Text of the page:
Biracial Utahns seeking identity

Biracial Utahns seeking identity

Deseret News
Salt Lake City, Utah

Elaine Jarvik

They’re biracial — equally Polynesian and white. But most prefer to think of themselves as Polynesian, says University of Utah graduate student Kawika Allen, who recently studied 84 Polynesian-Caucasian Utahns.

Allen, who grew up with an Hawaiian mother and a Caucasian father, presented his findings Friday at the ninth annual Pacific Islander Awareness Week at the University of Utah…

…Growing up in Utah, Allen’s Polynesian friends sometimes thought he wasn’t Polynesian enough, and he wasn’t sure if he fit in his father’s white world either. That angst later led to a master’s thesis on biracial identity among Utah’s biracial Polynesians, who now number more than 3,000.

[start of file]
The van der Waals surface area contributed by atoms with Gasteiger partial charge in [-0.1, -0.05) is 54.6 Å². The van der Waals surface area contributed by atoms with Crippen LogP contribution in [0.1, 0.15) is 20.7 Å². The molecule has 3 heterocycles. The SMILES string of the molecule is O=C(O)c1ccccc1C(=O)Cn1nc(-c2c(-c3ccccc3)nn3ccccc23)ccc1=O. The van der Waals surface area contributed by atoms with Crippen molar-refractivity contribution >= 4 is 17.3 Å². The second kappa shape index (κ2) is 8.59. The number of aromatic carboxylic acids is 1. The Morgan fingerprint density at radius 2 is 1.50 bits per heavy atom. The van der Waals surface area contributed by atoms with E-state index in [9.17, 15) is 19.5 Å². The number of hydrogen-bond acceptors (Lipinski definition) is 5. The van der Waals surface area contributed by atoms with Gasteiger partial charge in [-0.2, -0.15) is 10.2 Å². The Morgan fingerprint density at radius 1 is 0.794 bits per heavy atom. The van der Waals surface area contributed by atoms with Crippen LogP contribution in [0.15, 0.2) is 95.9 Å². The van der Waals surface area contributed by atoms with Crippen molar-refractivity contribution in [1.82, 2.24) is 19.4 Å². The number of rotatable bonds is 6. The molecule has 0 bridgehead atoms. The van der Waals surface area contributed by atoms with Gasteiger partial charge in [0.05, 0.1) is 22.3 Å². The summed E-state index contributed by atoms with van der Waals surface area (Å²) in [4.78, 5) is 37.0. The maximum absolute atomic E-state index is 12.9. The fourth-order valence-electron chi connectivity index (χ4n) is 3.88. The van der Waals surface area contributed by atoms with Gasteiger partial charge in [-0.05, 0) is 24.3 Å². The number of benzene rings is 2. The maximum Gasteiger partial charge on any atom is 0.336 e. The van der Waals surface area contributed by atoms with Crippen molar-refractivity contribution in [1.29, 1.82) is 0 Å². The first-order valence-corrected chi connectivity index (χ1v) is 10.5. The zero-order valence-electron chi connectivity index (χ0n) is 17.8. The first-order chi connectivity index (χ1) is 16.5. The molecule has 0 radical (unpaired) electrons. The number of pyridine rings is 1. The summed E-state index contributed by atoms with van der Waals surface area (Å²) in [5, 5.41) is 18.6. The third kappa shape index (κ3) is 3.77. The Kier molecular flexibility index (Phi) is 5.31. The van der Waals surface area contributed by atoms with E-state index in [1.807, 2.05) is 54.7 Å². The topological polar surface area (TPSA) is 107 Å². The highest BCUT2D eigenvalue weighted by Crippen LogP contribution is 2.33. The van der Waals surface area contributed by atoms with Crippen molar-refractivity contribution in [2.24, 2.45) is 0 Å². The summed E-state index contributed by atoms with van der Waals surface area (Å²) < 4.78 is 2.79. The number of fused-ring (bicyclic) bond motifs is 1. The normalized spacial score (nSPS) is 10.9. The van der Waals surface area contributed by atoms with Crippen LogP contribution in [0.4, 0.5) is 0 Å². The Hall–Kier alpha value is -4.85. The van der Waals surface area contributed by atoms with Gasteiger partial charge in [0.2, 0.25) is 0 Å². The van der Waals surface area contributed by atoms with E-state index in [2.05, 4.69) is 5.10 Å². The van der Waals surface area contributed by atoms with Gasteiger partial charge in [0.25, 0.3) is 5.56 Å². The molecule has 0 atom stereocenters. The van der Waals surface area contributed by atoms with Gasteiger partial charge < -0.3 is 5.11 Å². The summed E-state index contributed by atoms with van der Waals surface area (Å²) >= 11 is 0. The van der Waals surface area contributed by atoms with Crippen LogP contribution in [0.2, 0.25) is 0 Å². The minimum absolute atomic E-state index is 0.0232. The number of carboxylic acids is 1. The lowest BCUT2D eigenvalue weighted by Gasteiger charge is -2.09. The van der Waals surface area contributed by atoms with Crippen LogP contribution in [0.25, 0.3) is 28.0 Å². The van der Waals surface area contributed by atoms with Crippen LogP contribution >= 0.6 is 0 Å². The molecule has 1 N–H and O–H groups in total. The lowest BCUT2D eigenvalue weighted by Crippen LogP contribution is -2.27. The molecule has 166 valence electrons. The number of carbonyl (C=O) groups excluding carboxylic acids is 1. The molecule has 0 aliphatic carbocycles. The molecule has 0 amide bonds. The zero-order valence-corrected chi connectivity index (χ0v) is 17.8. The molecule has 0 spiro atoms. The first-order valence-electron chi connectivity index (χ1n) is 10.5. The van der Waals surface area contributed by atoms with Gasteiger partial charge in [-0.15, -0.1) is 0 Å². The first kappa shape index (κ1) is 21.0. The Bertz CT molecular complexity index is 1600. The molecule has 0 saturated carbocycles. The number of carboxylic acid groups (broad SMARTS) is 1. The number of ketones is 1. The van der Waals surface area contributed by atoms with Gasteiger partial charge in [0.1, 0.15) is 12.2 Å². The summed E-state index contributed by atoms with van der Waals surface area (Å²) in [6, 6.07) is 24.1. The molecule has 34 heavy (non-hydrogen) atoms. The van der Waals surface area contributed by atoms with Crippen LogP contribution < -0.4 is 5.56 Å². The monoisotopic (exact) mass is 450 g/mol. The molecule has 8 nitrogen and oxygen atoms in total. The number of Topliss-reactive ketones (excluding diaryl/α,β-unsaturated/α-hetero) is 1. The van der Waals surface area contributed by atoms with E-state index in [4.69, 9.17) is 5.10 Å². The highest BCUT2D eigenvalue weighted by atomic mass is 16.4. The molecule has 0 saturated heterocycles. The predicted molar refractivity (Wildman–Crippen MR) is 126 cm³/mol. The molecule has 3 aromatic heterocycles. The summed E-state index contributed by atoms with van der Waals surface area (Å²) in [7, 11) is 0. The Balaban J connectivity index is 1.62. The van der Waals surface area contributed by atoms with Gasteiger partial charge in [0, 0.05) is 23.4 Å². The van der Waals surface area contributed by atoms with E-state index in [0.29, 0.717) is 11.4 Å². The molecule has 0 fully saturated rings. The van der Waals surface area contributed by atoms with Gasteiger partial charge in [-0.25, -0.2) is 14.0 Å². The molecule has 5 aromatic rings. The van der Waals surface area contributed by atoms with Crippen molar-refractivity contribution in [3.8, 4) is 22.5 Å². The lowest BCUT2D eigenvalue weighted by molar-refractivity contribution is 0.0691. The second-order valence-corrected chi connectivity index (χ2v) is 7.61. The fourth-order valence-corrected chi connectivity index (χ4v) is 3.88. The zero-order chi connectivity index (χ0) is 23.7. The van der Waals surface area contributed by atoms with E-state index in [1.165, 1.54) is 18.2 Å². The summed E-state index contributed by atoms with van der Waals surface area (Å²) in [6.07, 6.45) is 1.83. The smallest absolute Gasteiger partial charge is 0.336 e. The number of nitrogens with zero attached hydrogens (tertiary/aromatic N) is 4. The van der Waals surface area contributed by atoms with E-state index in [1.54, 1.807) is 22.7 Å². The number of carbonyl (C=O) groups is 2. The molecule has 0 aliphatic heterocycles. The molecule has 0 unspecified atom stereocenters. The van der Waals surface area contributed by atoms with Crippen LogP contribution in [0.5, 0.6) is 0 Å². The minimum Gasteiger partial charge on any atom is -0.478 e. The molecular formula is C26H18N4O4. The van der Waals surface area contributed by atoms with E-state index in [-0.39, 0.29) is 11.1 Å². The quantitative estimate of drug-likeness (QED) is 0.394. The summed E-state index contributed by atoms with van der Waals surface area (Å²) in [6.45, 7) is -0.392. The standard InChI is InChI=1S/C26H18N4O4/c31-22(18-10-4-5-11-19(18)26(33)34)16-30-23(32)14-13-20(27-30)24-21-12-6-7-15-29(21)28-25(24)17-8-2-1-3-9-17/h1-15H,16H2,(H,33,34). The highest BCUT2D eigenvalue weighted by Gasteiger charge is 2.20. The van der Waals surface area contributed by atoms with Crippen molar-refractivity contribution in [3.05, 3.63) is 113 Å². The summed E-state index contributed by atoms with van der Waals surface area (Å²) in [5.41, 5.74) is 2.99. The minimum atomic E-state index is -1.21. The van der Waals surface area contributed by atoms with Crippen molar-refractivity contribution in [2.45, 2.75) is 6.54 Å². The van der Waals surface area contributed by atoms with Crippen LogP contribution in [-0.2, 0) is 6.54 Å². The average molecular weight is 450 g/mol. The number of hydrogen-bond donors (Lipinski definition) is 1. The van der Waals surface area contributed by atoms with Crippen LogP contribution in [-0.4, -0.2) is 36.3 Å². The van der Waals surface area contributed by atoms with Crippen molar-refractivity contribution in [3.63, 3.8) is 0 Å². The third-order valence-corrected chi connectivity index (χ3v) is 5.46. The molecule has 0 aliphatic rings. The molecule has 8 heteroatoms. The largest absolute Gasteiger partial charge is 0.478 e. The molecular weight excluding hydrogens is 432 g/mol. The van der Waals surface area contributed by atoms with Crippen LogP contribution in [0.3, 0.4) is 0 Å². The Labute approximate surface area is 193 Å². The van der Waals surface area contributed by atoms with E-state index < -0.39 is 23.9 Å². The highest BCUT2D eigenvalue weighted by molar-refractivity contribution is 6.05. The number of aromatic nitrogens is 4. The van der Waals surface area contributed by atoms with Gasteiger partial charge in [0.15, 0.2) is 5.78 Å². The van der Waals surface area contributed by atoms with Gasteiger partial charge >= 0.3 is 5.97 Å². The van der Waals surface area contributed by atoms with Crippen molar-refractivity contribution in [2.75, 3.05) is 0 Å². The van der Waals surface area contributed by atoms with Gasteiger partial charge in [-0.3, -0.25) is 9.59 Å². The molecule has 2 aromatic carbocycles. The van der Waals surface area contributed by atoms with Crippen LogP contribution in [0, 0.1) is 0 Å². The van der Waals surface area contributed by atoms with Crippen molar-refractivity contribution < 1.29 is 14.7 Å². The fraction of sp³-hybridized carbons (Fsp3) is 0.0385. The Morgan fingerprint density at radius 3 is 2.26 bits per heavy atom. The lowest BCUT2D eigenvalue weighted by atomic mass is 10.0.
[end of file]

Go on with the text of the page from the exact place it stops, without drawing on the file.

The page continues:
Although previous research of other biracial Americans found that children tend to identify more with the same-sex parent, regardless of ethnicity, Allen found that among Polynesian-Caucasian Utahns, children tended to identify more with the Polynesian parent, regardless of gender.

He also found that biracial Polynesians were more likely to receive negative messages about being biracial if their fathers, rather than mothers, were Polynesian…

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